Getting onto TC39 is tough, it takes plenty of time and money. In Brendan Eich’s words “It’s hard unless you are a non-profit”. The TC39 committee does a great job of poring over the academic nuances, and to their credit they’re also making huge efforts to make the language more accessible to those with little or no JavaScript experience. But the big disenfranchised white elephant in the room is us: experienced, capable JavaScript developers who love the language for what it already is: closures, first-class functions, a limited syntax which in turn provides an unlimited capacity for innovation. We know the quirks, we work with them every day and invariably we’ve learned how to use them to our advantage. In fact, love of the language is what appears to be missing from the current set of ES.next proposals. Classes in a dynamic language where mock classical inheritance is the third of fourth best form of re-use, hard lexical this binding which erodes the feasibility of call and apply and adds yet another rule of context assignment, block scoped let declarations that must co-exist with function scoped var declarations, incongruous const and static keywords, type guards. Which of these features have we, the developer community, been holding our breath in anticipation of? How is the addition of these features (when backwards compatibility more-or-less forces the retention of existing language features) going to simplify the language and keep it flexible?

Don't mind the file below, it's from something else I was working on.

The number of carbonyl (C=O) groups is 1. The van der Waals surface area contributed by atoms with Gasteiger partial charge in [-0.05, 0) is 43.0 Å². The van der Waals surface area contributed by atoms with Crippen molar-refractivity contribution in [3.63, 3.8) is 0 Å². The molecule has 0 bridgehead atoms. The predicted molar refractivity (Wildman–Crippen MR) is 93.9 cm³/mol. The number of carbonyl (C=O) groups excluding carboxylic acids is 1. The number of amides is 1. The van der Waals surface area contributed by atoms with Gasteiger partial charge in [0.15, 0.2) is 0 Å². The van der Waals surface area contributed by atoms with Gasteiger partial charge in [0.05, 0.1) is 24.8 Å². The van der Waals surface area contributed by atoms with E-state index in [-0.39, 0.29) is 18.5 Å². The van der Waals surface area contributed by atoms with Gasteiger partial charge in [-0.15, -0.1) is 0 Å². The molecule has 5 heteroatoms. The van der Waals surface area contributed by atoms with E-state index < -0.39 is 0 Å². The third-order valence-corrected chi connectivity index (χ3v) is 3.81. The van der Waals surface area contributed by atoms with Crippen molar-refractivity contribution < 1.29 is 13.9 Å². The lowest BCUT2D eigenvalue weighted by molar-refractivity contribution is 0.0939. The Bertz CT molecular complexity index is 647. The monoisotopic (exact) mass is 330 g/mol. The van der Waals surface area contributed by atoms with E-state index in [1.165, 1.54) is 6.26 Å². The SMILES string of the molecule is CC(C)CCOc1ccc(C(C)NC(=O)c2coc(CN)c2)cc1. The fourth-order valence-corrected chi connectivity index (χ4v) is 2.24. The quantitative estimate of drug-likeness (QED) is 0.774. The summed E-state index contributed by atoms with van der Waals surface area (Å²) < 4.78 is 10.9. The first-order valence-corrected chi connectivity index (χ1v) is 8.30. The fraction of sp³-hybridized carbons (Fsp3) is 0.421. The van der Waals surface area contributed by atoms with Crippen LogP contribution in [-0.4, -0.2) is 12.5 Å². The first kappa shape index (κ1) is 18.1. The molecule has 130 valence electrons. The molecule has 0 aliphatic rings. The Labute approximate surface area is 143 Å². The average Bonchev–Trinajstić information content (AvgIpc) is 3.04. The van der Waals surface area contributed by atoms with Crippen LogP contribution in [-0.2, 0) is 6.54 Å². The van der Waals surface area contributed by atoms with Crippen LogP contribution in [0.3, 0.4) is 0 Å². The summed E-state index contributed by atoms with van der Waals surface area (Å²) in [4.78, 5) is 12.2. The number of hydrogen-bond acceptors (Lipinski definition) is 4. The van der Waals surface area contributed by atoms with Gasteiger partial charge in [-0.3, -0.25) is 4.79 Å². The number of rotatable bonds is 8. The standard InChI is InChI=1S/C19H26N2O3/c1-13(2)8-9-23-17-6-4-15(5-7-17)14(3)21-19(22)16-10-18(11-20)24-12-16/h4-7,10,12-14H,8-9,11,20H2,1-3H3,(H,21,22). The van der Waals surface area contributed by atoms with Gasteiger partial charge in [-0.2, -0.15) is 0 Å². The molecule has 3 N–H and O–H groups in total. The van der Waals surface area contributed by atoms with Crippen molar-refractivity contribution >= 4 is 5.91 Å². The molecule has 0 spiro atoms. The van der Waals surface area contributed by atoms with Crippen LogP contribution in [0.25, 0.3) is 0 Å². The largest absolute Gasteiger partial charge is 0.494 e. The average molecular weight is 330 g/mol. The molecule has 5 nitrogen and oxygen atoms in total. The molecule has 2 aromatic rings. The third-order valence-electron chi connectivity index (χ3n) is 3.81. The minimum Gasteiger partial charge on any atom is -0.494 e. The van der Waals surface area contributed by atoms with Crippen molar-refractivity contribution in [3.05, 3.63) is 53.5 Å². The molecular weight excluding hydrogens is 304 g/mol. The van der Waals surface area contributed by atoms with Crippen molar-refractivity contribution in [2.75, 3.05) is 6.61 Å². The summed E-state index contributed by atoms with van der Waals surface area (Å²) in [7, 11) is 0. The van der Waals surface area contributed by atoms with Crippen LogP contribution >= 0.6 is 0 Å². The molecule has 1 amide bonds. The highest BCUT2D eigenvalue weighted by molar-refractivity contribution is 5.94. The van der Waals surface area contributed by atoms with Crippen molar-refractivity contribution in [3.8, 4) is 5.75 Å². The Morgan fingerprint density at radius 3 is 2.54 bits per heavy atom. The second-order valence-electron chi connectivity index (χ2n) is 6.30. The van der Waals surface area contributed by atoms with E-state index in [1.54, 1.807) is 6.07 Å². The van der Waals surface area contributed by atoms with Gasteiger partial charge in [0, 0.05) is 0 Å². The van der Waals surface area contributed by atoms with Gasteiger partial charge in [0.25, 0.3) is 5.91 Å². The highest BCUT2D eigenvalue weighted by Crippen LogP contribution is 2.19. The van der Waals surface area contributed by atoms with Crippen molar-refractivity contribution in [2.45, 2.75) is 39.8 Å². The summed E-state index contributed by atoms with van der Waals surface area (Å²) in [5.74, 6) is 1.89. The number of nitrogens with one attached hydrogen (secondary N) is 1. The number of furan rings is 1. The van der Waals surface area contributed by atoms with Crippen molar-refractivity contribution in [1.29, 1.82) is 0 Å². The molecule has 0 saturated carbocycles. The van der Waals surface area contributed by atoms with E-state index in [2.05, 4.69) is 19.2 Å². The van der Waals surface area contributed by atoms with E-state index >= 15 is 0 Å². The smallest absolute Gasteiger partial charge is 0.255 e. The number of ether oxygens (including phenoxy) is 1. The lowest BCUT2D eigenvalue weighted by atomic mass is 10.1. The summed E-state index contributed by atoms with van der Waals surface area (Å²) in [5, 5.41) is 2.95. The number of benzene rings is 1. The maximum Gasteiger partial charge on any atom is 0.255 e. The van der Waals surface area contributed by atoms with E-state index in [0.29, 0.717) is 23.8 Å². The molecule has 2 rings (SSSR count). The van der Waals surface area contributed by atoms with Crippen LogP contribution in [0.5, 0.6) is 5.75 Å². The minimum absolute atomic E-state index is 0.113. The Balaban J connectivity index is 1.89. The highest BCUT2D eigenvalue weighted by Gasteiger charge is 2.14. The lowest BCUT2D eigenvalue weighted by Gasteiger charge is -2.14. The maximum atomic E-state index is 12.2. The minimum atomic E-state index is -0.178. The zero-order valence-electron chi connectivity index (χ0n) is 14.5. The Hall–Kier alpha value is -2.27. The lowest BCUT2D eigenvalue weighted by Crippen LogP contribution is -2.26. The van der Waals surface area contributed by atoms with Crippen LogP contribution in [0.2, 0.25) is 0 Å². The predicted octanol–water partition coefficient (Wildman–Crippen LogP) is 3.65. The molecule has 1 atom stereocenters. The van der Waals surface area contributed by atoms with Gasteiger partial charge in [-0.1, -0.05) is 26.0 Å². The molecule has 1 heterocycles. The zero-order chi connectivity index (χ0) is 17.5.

ES.next feels like step one of a well-intentioned long term master plan – with the ultimate aim of weaning developers off of some of JavaScript’s most characteristic features: functional scoping, late this binding, prototype semantics, globally bound natives and the arguments object – to name a few. The scale of these proposals means browser adoption will inevitably be staggered and piecemeal, and of course legacy code must still work; so while new features are added, old ones cannot be removed. The short term looks like a confusing mess of new rules and semantics coexisting with old ones.

To be clear ES.next has good things too: the module loader proposal is huge (though we must ensure the API is concise enough to encourage adoption); weak maps and proxies seem like natural fits for the language and will have little or no impact on the legacy code base; and Object.extend (or a variant thereof) is long overdue. Still a large portion of the developer community remains gravely concerned by the sheer weight and complexity of new features, or worse still, they’ve become disinterested in the entire process. We’re too good to not have a say in the next JavaScript.